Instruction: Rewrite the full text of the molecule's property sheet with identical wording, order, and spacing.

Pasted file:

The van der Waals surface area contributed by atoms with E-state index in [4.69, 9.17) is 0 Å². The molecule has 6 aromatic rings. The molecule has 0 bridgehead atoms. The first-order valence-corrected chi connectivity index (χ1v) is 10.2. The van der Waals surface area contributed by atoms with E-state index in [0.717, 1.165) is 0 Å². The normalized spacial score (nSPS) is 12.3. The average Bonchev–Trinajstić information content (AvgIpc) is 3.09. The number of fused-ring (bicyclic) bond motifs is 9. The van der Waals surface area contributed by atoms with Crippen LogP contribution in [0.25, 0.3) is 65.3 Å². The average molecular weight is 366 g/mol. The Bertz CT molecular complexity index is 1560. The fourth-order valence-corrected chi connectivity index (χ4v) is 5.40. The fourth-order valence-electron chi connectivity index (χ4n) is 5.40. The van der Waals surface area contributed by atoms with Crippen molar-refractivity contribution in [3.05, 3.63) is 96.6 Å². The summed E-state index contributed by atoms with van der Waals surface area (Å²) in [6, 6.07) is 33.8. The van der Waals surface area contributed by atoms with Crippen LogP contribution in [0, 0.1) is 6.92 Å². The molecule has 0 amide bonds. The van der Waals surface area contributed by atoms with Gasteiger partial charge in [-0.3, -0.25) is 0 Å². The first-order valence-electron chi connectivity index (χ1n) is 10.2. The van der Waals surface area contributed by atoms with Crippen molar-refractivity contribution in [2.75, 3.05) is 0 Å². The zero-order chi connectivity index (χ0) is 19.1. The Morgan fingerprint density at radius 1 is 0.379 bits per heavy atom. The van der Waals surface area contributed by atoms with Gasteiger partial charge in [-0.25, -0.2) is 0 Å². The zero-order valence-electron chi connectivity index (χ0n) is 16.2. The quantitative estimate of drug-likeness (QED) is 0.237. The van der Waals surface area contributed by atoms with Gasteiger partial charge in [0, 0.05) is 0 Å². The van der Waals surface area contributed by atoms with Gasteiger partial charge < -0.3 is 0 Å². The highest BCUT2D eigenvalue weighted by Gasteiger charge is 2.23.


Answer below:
The van der Waals surface area contributed by atoms with E-state index in [4.69, 9.17) is 0 Å². The molecule has 6 aromatic rings. The molecule has 0 bridgehead atoms. The first-order valence-corrected chi connectivity index (χ1v) is 10.2. The van der Waals surface area contributed by atoms with E-state index in [0.717, 1.165) is 0 Å². The normalized spacial score (nSPS) is 12.3. The average Bonchev–Trinajstić information content (AvgIpc) is 3.09. The number of fused-ring (bicyclic) bond motifs is 9. The van der Waals surface area contributed by atoms with Crippen LogP contribution in [0.25, 0.3) is 65.3 Å². The average molecular weight is 366 g/mol. The Bertz CT molecular complexity index is 1560. The fourth-order valence-corrected chi connectivity index (χ4v) is 5.40. The fourth-order valence-electron chi connectivity index (χ4n) is 5.40. The van der Waals surface area contributed by atoms with Crippen molar-refractivity contribution in [3.05, 3.63) is 96.6 Å². The summed E-state index contributed by atoms with van der Waals surface area (Å²) in [6, 6.07) is 33.8. The van der Waals surface area contributed by atoms with Crippen LogP contribution in [0, 0.1) is 6.92 Å². The molecule has 0 amide bonds. The van der Waals surface area contributed by atoms with Gasteiger partial charge in [-0.3, -0.25) is 0 Å². The first-order valence-electron chi connectivity index (χ1n) is 10.2. The van der Waals surface area contributed by atoms with Crippen molar-refractivity contribution in [2.75, 3.05) is 0 Å². The zero-order chi connectivity index (χ0) is 19.1. The Morgan fingerprint density at radius 1 is 0.379 bits per heavy atom. The van der Waals surface area contributed by atoms with Gasteiger partial charge in [-0.25, -0.2) is 0 Å². The zero-order valence-electron chi connectivity index (χ0n) is 16.2. The quantitative estimate of drug-likeness (QED) is 0.237. The van der Waals surface area contributed by atoms with Gasteiger partial charge in [0, 0.05) is 0 Å². The van der Waals surface area contributed by atoms with Gasteiger partial charge < -0.3 is 0 Å². The highest BCUT2D eigenvalue weighted by Gasteiger charge is 2.23.